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Relearning alternative education in the new normal: Nassau BOCES helps inform perspectives, remove stigmas

Nassau BOCES helps inform perspectives

Relearning alternative education in the new normal:
Nassau BOCES helps inform perspectives, remove stigmas


All too often, alternative education is seen as a dumping ground for at-risk students who cannot cut it in a traditional classroom. As schools put into action new teaching and learning strategies to adapt to the COVID era, Nassau BOCES is leading the charge to disillusion people of long-held misconceptions about the value and purpose of alternative education.


“The public often views alternative education students as ‘those kids’ — discipline problems, truants, and kids who don’t belong in the mainstream,” noted Kellie McLaurin, Principal of Nassau BOCES Specialized Schools, during a focus presentation on the agency’s Alternative Education programs. “But there are powerful stories behind who they are.”


The same goes for the programs that serve these students. Nassau BOCES Twilight High School alternative education programs are held in-district and provide small class settings, with more individualized teacher attention, in which students work toward traditional Regents-based high school diplomas or equivalency diplomas. One of the innovative partner school districts even has the added benefit of sending students to Nassau BOCES Barry Tech, one of the agency’s premier career and technical education programs.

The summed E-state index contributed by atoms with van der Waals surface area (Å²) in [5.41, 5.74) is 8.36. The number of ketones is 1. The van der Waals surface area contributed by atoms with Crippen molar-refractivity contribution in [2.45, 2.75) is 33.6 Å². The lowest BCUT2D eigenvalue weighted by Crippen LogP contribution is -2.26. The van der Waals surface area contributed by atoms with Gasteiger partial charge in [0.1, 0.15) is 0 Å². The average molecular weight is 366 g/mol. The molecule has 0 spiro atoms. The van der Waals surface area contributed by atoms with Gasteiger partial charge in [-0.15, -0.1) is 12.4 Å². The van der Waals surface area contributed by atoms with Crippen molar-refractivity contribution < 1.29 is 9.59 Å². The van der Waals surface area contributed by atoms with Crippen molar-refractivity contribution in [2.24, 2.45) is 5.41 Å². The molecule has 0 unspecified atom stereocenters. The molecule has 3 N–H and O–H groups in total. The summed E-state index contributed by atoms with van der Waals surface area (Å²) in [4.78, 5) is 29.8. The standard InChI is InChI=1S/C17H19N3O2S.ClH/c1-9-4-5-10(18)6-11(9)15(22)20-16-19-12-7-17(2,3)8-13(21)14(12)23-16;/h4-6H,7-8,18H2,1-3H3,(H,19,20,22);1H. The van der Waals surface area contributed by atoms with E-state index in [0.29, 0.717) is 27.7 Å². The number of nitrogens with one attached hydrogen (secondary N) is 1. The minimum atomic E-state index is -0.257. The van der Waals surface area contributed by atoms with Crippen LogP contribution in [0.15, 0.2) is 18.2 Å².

There are seven diverse programs under the umbrella of Nassau BOCES Twilight High School programs. While some of these programs focus on addressing immediate challenges, others are designed to help students develop their abilities and work toward the future.


The High School Equivalency (HSE) program helps students to prepare for the New York State Test Assessing Secondary Completion (TASC) exam to earn an HSE diploma. Work-Based Learning supports career and college readiness by providing real-world work experiences and helping students to earn the NYS Career Development and Occupational Studies (CDOS) credential.


“Twilight programs are the collaborative result of the commitment of each of our participating school districts to meeting and supporting the diverse learning requirements of their students,” said Principal McLaurin. “If it weren't for districts’ awareness of and sensitivity to their students’ needs, there would be no Twilight programs.”


The proof is in the numbers. Out of 233 graduates in 2019, more than 50 percent earned Regents Diplomas, nearly a third earned the CDOS credential, and 39 earned HSE Diplomas. Since its inception in 2008, the program has grown exponentially, with plans for continued expansion and enrollment for the 2020-21 school year at 800 students.


“We have a lot of success stories,” Ms. McLaurin has attested. “Our students want to be here. They come to us because they want to learn, and because our staff members are dedicated professionals who truly care. When students see that you care about them, they will soar. And now, with the uncertainty that pervades our nation and our world, the security our program provides is more important than ever to those students who so desperately need it.”


Photo caption: Students graduate from the Baldwin Twilight program. A brainchild of Baldwin UFSD’s Superintendent, Dr. Shari Camhi, the program is a partnership between Nassau BOCES and the district.